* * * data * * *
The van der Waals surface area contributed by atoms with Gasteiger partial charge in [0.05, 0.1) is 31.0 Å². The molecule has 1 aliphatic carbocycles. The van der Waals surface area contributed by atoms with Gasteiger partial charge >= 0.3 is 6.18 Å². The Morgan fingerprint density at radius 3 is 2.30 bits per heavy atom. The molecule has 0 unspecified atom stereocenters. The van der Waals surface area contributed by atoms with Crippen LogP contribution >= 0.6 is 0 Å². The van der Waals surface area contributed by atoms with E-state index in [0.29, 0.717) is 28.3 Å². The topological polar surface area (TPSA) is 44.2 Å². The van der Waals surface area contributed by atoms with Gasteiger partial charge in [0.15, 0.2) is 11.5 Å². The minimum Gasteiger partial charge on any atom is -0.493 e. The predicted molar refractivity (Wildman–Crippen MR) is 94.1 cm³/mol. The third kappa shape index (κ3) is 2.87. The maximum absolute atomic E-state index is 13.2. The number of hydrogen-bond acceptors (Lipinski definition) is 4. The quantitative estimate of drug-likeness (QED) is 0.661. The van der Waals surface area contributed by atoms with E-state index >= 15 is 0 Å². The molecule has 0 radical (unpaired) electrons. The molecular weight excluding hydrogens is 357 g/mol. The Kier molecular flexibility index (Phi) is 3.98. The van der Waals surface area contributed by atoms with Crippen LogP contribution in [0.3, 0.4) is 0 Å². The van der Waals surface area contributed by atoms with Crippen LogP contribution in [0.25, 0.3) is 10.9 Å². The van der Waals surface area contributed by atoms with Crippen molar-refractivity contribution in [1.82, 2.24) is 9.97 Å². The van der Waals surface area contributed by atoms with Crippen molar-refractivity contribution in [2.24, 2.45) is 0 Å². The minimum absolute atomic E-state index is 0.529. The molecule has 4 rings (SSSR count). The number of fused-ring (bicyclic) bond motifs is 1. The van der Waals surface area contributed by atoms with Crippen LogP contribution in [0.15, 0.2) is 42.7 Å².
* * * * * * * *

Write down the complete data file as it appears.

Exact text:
The van der Waals surface area contributed by atoms with Gasteiger partial charge in [0.05, 0.1) is 31.0 Å². The molecule has 1 aliphatic carbocycles. The van der Waals surface area contributed by atoms with Gasteiger partial charge >= 0.3 is 6.18 Å². The Morgan fingerprint density at radius 3 is 2.30 bits per heavy atom. The molecule has 0 unspecified atom stereocenters. The van der Waals surface area contributed by atoms with Crippen LogP contribution >= 0.6 is 0 Å². The van der Waals surface area contributed by atoms with E-state index in [0.29, 0.717) is 28.3 Å². The topological polar surface area (TPSA) is 44.2 Å². The van der Waals surface area contributed by atoms with Gasteiger partial charge in [0.15, 0.2) is 11.5 Å². The minimum Gasteiger partial charge on any atom is -0.493 e. The predicted molar refractivity (Wildman–Crippen MR) is 94.1 cm³/mol. The third kappa shape index (κ3) is 2.87. The maximum absolute atomic E-state index is 13.2. The number of hydrogen-bond acceptors (Lipinski definition) is 4. The quantitative estimate of drug-likeness (QED) is 0.661. The van der Waals surface area contributed by atoms with E-state index >= 15 is 0 Å². The molecule has 0 radical (unpaired) electrons. The molecular weight excluding hydrogens is 357 g/mol. The Kier molecular flexibility index (Phi) is 3.98. The van der Waals surface area contributed by atoms with Crippen LogP contribution in [0.3, 0.4) is 0 Å². The van der Waals surface area contributed by atoms with Crippen LogP contribution in [0.25, 0.3) is 10.9 Å². The van der Waals surface area contributed by atoms with Crippen molar-refractivity contribution in [1.82, 2.24) is 9.97 Å². The van der Waals surface area contributed by atoms with Crippen molar-refractivity contribution in [2.24, 2.45) is 0 Å². The minimum absolute atomic E-state index is 0.529. The molecule has 4 rings (SSSR count). The number of fused-ring (bicyclic) bond motifs is 1. The van der Waals surface area contributed by atoms with Crippen LogP contribution in [0.15, 0.2) is 42.7 Å².